17 Apr Buenos Aires – Buildings with tattoos
For a rapid transition from the ‘real South America’ of Bolivia to the bustle of one of the continent’s great cities, what better than Street Art? So, off the plane, some shut-eye, a bit of freshening up and I was off to join a tour.
Buenos Aires is famed for its street art, helped no doubt by the relaxed attitude of the authorities – basically if you get the permission of the owner of the wall you’re good to go with latex, spray paint or any other application. And some of the best-known street artists have adorned many a wall in the city with their work.
I took a tour with the company with the very sensible name: BA Street Art. They’ve been running tours for a few years and, along with Graffitimundo (who maybe specialize in ‘graffiti’ rather than ‘art’?), they have the mural world pretty much covered. Joining 8 others, 2 French, 2 Americans and 4 Swiss, we met at BA’s answer to a greasy spoon on Av. Federico Lacroze. The Café Lacroze is a large, soulless café with filling food of the barely nutritional variety and a chap waiting tables who looked like he could go the distance with Mike Tyson and come out on top. Not your ideal for running into on a dark night but a charming, engaging bruiser who keeps an efficient front of house and definitely takes no nonsense from the customers.
It’s a perfect meeting point despite its elusive glamour as it’s right beside Colegiales station on one of the train lines that bring people into the city from the extensive suburbs. Old stations mainly, spanking new trains in a fetching turquoise-blue. A couple of stops and you’re at Villa Urquiza where street art aficionados might want to start in front of the massive skateboard piece, depicting youth, innocence and more, by Martin Ron. It is eye-poppingly big this one, calling quite legitimately for that most overused word, awesome; a triptych of fantastically executed spray paint across three tall buildings. Wow – follow that!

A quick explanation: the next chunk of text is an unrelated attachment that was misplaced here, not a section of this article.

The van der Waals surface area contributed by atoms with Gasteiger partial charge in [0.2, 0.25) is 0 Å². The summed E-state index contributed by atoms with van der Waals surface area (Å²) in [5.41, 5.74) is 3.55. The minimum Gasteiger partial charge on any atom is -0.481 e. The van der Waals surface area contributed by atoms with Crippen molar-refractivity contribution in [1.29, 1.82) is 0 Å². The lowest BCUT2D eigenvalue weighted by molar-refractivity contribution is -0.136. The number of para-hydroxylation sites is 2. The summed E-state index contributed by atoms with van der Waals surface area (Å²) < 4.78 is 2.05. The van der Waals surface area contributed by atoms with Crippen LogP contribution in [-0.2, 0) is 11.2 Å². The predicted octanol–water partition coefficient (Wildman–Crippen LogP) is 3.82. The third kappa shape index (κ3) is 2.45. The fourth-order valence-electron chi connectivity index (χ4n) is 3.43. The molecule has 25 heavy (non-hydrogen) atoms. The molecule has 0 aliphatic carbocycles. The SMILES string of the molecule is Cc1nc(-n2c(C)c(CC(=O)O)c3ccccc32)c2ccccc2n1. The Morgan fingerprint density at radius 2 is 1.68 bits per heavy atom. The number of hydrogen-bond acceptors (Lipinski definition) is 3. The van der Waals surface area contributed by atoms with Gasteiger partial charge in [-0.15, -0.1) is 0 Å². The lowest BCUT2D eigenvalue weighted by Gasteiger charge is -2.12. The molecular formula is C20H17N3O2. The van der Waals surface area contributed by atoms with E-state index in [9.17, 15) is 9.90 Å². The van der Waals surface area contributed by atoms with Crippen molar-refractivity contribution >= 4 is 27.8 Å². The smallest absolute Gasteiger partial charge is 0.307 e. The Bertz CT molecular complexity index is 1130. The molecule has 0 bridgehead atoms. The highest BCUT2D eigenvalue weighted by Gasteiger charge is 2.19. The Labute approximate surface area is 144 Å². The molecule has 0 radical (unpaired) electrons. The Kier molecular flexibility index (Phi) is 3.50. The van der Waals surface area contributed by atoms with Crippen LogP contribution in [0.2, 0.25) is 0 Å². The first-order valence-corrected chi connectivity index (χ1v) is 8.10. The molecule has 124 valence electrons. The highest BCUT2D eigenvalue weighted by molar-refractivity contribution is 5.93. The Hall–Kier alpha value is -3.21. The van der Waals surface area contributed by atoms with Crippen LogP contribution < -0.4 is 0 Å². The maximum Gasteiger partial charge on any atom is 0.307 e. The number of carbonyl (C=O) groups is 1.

Our guide, Ollie, an articulate, well-informed American (of the Northern variety – you have to be careful to specify that here), with French in his blood and Spanish in his looks, describes for us the technique, the tools and materials and interprets what’s taken to be the meaning of each of the street art pieces we see over the two-and-a-half hour tour. The tour is in English but the couple from France really appreciated getting a summary en français at each stop. Crisp delivery, facts and references all in place; all good but I felt there was something missing.
On reflection, I would have liked a bit more passion. I found myself with unanswered questions that maybe needed a street artist or a commissioner of street art to answer: Why do it? The money is not that great but I guess if you like the genre, then just getting hold of a decent ‘canvas’ is quite an achievement. But I wanted to know more about them, what gets them going, what fires their creative juices? I was looking for something more edgy, more rebellious. I expected to be more outraged.
And I got to wondering if street art is becoming a bit mainstream and that maybe an unholy alliance has been struck between artist and ‘authority’, or between art and commerce which takes the edge off the edginess. Because surely there are political messages to be found hidden in plain sight on some of the walls somewhere in the city? Given its recent yesterdays of repression and dictatorship and its today of economic chaos and political corruption, surely there are artists who speak? Shame. I also got to thinking that maybe this is just the way the avant-garde morphs into the establishment. Think Tracey Emin. I wanted to be more scandalized, to find the ‘unmade bed’ of the street art world. Alas, we didn’t, perhaps because it’s not there and never was, or perhaps because the tour focuses on the well-recognised street artists at the expense of the more earthy or iconoclastic. Next time I go I shall explore more…..
We saw a range of images – self-portraits in the guise of cartoon characters, birds and animals of all sorts including a rhinoceros that looks 3D (and ridiculous, if I may say!). My favourite pieces by far were the two we saw by Primo who tackles that thing that’s so obvious for anyone from Europe, and especially London, arriving in Buenos Aires, the absence of diversity of the black variety. So Primo has two stunners on show on the tour: one of the blues musician, Joe Daley and the other of a beautiful black girl. Perhaps the most politically charged of the art we saw, they also showed a breadth of emotion, from the intensity of the trumpeter blowing furiously into his instrument to the wistful gaze of a young girl deep in thought. Like Ollie said, ‘the eyes have it’. These were the pieces that astonish you, the ones that really make you marvel at the skill and artistry of the building tattooists of BA.
If you go, don’t miss a street art tour – or just keep your eyes open for some great stuff in the most unexpected places.